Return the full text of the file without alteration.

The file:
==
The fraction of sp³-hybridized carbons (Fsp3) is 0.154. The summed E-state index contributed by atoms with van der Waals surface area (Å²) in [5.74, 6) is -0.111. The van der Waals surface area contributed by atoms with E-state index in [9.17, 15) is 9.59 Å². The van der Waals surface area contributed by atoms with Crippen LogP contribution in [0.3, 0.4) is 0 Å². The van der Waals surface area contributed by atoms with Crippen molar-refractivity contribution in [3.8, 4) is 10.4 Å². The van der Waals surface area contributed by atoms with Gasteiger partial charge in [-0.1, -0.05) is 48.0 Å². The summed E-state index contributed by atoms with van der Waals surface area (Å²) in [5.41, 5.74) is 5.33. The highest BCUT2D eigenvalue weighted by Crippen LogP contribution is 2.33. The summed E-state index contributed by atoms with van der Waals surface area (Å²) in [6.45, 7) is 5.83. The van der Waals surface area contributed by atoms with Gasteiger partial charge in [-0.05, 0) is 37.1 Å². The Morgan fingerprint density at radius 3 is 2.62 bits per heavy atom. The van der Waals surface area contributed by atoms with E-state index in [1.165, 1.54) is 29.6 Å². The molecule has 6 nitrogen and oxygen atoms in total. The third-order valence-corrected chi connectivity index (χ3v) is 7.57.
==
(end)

The fraction of sp³-hybridized carbons (Fsp3) is 0.154. The summed E-state index contributed by atoms with van der Waals surface area (Å²) in [5.74, 6) is -0.111. The van der Waals surface area contributed by atoms with E-state index in [9.17, 15) is 9.59 Å². The van der Waals surface area contributed by atoms with Crippen LogP contribution in [0.3, 0.4) is 0 Å². The van der Waals surface area contributed by atoms with Crippen molar-refractivity contribution in [3.8, 4) is 10.4 Å². The van der Waals surface area contributed by atoms with Gasteiger partial charge in [-0.1, -0.05) is 48.0 Å². The summed E-state index contributed by atoms with van der Waals surface area (Å²) in [5.41, 5.74) is 5.33. The highest BCUT2D eigenvalue weighted by Crippen LogP contribution is 2.33. The summed E-state index contributed by atoms with van der Waals surface area (Å²) in [6.45, 7) is 5.83. The van der Waals surface area contributed by atoms with Gasteiger partial charge in [-0.05, 0) is 37.1 Å². The Morgan fingerprint density at radius 3 is 2.62 bits per heavy atom. The van der Waals surface area contributed by atoms with E-state index in [1.165, 1.54) is 29.6 Å². The molecule has 6 nitrogen and oxygen atoms in total. The third-order valence-corrected chi connectivity index (χ3v) is 7.57.